The Toboggan

It’s not really a wedding gift…it’s a gift for the future beyond that.

[In the garage]

When I was growing up in Owego, NY we had a garage that my father built using spare lumber he had accumulated since the late 1940’s. I cannot locate a proper photograph because I, more than likely, never took one. The whole structure leaned at a dangerous angle. It was never painted but it had many uses, mostly storing old oil cans, ladders, a canoe or two and a lawnmower. If you stood half-way along our driveway one could see a snarl of yellow plastic rope handing from the rafters. This was our toboggan. We rarely used it because we lacked proper slopes. You would have to drive to the IBM Country Club and find joy and thrills on the snow-covered golf course. I only took my girlfriend out for a few runs. Other than that, the toboggan waited patiently in the rafter of the old garage. My father probably acquired the sled sometime in the 1940’s.

I grew up and went to college, forgetting the old toboggan. It lay upside-down, above our ever changing cars. As my dad aged, he urged his four sons to begin claiming and cleaning the objects of our childhood. I spoke up and said I wanted the toboggan so it was handed down to me. Only in the 1970’s did I actually remove the sled from it’s resting place and took it to Pennsylvania. There it got well-used, fulfilling its function, when I took my young daughter, Erin for many pulls.

I relocated to Connecticut. I was getting older and Erin was getting heavier. The toboggan went back to it’s little home on the rafter of the garage at 420 Front St. in Owego. There it waited out many winters and watched the snow come and go.

Now, I am a father again. I have a son in his mid thirties. On October 9, 2021 he will be marrying the woman he loves. Perhaps they will choose to raise a family…perhaps not. But I could think of no better gift than to restore the old toboggan. That way, regardless of whether they have a family or not, they will get a lovingly new old toboggan to hang on their wall or hang from the rafter of a garage.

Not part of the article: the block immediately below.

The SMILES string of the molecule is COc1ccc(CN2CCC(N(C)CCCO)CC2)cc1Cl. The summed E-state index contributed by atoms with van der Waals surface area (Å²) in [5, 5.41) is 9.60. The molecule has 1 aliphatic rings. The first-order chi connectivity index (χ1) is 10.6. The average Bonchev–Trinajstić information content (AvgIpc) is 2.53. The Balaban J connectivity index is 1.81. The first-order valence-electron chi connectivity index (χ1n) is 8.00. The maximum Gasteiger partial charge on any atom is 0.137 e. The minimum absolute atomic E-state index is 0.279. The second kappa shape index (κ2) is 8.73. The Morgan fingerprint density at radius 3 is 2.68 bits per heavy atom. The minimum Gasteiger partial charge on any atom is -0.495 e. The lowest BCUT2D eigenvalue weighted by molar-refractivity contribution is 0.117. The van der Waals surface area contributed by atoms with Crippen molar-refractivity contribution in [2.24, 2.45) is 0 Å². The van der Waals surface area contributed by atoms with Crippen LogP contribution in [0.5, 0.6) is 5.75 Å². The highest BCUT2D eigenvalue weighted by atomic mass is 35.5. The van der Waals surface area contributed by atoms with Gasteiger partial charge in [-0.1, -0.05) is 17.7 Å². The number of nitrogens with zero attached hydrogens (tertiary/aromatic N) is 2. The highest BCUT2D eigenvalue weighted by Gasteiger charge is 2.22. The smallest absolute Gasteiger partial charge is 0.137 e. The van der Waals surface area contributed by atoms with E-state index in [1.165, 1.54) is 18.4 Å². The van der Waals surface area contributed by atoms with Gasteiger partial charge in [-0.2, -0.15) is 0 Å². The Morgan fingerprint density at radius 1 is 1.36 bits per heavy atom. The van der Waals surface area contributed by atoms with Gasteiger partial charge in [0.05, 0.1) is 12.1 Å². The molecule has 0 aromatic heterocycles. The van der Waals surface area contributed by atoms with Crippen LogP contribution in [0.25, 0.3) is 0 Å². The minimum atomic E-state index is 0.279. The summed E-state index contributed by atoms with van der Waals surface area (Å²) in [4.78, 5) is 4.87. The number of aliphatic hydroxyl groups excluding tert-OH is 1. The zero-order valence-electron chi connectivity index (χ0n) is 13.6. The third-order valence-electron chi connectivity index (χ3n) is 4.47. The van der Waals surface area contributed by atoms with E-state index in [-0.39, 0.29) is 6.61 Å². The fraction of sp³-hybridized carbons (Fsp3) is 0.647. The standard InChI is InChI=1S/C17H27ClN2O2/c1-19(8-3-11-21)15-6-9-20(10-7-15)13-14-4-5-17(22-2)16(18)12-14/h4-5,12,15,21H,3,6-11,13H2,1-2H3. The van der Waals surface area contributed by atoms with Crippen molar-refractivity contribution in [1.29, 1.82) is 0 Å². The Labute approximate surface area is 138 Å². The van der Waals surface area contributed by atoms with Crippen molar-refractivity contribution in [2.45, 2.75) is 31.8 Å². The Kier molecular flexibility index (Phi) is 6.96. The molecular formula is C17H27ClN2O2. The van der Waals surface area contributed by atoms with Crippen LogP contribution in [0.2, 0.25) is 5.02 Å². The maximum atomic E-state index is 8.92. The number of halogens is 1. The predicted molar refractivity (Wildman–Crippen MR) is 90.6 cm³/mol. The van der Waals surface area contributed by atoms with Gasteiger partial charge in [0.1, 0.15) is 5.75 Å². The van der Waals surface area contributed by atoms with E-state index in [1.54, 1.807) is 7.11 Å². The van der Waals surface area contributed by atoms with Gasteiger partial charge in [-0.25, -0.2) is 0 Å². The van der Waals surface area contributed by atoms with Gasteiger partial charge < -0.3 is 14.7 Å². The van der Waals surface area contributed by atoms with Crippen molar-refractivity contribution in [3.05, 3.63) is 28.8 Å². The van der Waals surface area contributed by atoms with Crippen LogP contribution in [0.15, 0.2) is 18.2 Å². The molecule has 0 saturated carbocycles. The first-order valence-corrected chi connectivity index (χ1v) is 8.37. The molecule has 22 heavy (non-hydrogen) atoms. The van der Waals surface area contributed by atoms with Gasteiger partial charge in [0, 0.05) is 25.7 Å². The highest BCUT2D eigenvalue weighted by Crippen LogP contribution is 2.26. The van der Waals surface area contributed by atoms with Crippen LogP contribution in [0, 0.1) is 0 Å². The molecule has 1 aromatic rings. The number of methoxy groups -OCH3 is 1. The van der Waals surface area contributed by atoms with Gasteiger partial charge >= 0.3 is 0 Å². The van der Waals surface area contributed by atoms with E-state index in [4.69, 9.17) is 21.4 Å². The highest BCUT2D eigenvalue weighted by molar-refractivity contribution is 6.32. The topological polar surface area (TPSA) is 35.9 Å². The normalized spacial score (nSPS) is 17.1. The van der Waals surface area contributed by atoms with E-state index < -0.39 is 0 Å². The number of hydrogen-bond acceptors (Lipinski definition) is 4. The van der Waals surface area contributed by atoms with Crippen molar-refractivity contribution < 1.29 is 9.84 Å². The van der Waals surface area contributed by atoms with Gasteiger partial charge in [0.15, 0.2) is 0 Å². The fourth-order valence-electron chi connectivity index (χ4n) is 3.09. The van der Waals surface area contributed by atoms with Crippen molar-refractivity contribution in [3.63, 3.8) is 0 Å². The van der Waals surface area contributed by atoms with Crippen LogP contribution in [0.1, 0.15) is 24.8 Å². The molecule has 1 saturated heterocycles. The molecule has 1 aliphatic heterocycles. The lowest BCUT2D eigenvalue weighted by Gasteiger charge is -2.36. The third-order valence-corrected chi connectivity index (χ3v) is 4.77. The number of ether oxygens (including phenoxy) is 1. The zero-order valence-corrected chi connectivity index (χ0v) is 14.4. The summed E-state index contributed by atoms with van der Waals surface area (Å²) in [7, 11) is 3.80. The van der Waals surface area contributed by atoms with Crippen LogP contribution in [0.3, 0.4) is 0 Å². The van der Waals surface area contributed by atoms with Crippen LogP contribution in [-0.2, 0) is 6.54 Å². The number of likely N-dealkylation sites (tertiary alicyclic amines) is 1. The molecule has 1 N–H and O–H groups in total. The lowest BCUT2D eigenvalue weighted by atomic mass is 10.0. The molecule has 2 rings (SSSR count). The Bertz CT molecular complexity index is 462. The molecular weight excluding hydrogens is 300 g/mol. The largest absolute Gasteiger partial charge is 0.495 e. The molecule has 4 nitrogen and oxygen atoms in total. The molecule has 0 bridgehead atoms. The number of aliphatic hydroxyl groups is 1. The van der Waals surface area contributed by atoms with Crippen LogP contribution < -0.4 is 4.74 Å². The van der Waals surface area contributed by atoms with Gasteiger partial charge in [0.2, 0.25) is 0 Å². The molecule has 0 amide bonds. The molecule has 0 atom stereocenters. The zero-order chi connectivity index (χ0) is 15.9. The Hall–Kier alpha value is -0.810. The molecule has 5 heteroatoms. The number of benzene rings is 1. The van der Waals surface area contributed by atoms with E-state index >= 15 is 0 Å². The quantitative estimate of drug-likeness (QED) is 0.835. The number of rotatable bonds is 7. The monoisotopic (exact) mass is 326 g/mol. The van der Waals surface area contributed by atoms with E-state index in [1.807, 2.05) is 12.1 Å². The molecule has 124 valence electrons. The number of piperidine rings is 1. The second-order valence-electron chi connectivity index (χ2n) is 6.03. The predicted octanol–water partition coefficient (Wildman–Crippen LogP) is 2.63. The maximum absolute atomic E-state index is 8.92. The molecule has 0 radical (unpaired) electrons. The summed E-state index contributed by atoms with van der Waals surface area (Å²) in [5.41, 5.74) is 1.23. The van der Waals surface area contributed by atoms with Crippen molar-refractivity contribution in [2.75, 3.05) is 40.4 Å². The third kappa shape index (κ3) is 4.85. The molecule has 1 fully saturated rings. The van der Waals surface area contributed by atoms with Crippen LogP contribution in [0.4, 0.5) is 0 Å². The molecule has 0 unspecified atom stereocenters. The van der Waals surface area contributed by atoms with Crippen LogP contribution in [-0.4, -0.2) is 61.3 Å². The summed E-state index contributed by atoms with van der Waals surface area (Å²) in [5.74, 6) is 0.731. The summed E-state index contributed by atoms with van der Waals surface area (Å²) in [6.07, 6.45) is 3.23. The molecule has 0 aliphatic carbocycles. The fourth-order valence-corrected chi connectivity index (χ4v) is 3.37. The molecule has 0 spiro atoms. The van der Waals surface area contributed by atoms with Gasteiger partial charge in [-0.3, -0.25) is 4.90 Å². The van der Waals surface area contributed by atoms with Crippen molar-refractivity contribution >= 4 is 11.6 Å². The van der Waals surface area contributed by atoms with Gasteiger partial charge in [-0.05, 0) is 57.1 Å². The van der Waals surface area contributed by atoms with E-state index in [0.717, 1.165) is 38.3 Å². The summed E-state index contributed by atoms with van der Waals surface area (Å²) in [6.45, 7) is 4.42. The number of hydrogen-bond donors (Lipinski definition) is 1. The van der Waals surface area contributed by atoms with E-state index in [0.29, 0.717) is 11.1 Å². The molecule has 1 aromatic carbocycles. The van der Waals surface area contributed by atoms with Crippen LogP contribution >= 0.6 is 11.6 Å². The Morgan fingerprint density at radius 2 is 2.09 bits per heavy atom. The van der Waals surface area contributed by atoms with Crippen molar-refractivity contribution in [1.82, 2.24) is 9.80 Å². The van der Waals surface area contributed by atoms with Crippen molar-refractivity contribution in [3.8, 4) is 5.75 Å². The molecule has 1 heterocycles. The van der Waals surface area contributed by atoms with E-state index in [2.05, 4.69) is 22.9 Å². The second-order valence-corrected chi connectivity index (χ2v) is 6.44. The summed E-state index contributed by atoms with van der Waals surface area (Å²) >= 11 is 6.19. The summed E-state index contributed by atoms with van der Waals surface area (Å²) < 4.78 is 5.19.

During the restoring process, I found myself challenged by a knot in the old plastic rope. It was so well tied, I needed scissors to cut the rope.

[Clipping the old knot]

In a way it was like cutting old ties to objects of my youth. The snip that broke the knot broke something in my heart.

[All done]
[Appropriate Title]

3 comments on “The Toboggan

  1. madeline m williams says:

    love the story, love the photos …again. you touch the heartstrings….childhood memories….regifting to next generation.
    Pat, you never disappoint…dont ever stop writing….


  2. Geri Lawhon says:

    Such a wonderful story of something that ties a family together.


  3. paul j hughes says:

    great story. I had a toboggan like that. It was my father’s and dated from the 1920’s. Used it in Roslindale growing up, only 4-5 times a year when the snow was good. Usually at night in the Arnold Arboretum nearby. Through high school and college. Later brought it to Ct. in the early “70s for 7 years. then it was back to my childhood home in Ros. There it sat till 1981 when it appeared at the LowHeywood school for use at a small hill behind my house.Plus in Darien
    The new kids loved it just in the yard, no hill required with a team of sled dogs called “Dad.
    ” Later it reappeared in Sparta NJ, where the sled dogs were again in operation. By then, it had several chipped and occasionally split planks and had seen better days. Plus the dogs were wearied and increasingly feeble so it was retired and committed to the “dustbin of history.”
    Gone but not forgotten. Glad yours is still operational and looked terrific in the pictures.
    So it goes.


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